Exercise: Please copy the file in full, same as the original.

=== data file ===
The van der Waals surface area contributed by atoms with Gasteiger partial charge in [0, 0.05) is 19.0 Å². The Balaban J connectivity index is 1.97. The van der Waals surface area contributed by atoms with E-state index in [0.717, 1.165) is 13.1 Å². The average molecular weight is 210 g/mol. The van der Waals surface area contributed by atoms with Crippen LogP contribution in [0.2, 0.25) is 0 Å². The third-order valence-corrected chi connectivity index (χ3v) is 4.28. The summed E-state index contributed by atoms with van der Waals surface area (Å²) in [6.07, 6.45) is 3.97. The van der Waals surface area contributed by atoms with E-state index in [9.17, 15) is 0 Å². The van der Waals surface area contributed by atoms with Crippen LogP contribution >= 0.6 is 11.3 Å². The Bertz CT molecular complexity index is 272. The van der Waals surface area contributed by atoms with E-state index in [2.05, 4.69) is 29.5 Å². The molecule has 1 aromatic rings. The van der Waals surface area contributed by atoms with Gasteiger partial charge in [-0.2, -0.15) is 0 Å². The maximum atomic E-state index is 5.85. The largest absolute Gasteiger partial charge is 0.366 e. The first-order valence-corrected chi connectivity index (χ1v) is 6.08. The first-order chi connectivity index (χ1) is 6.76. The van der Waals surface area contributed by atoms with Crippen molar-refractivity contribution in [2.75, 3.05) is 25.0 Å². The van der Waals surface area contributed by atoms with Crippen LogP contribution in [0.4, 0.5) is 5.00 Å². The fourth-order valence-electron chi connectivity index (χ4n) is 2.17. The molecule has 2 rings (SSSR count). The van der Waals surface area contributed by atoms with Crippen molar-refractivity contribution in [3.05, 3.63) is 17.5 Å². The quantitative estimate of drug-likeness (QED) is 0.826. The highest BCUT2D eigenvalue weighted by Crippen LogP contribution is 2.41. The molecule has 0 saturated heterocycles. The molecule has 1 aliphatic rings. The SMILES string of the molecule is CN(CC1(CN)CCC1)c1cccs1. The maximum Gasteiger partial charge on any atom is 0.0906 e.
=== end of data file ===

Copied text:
The van der Waals surface area contributed by atoms with Gasteiger partial charge in [0, 0.05) is 19.0 Å². The Balaban J connectivity index is 1.97. The van der Waals surface area contributed by atoms with E-state index in [0.717, 1.165) is 13.1 Å². The average molecular weight is 210 g/mol. The van der Waals surface area contributed by atoms with Crippen LogP contribution in [0.2, 0.25) is 0 Å². The third-order valence-corrected chi connectivity index (χ3v) is 4.28. The summed E-state index contributed by atoms with van der Waals surface area (Å²) in [6.07, 6.45) is 3.97. The van der Waals surface area contributed by atoms with E-state index in [9.17, 15) is 0 Å². The van der Waals surface area contributed by atoms with Crippen LogP contribution >= 0.6 is 11.3 Å². The Bertz CT molecular complexity index is 272. The van der Waals surface area contributed by atoms with E-state index in [2.05, 4.69) is 29.5 Å². The molecule has 1 aromatic rings. The van der Waals surface area contributed by atoms with Gasteiger partial charge in [-0.2, -0.15) is 0 Å². The maximum atomic E-state index is 5.85. The largest absolute Gasteiger partial charge is 0.366 e. The first-order valence-corrected chi connectivity index (χ1v) is 6.08. The first-order chi connectivity index (χ1) is 6.76. The van der Waals surface area contributed by atoms with Crippen molar-refractivity contribution in [2.75, 3.05) is 25.0 Å². The van der Waals surface area contributed by atoms with Crippen LogP contribution in [0.4, 0.5) is 5.00 Å². The fourth-order valence-electron chi connectivity index (χ4n) is 2.17. The molecule has 2 rings (SSSR count). The van der Waals surface area contributed by atoms with Crippen molar-refractivity contribution in [3.05, 3.63) is 17.5 Å². The quantitative estimate of drug-likeness (QED) is 0.826. The highest BCUT2D eigenvalue weighted by Crippen LogP contribution is 2.41. The molecule has 0 saturated heterocycles. The molecule has 1 aliphatic rings. The SMILES string of the molecule is CN(CC1(CN)CCC1)c1cccs1. The maximum Gasteiger partial charge on any atom is 0.0906 e.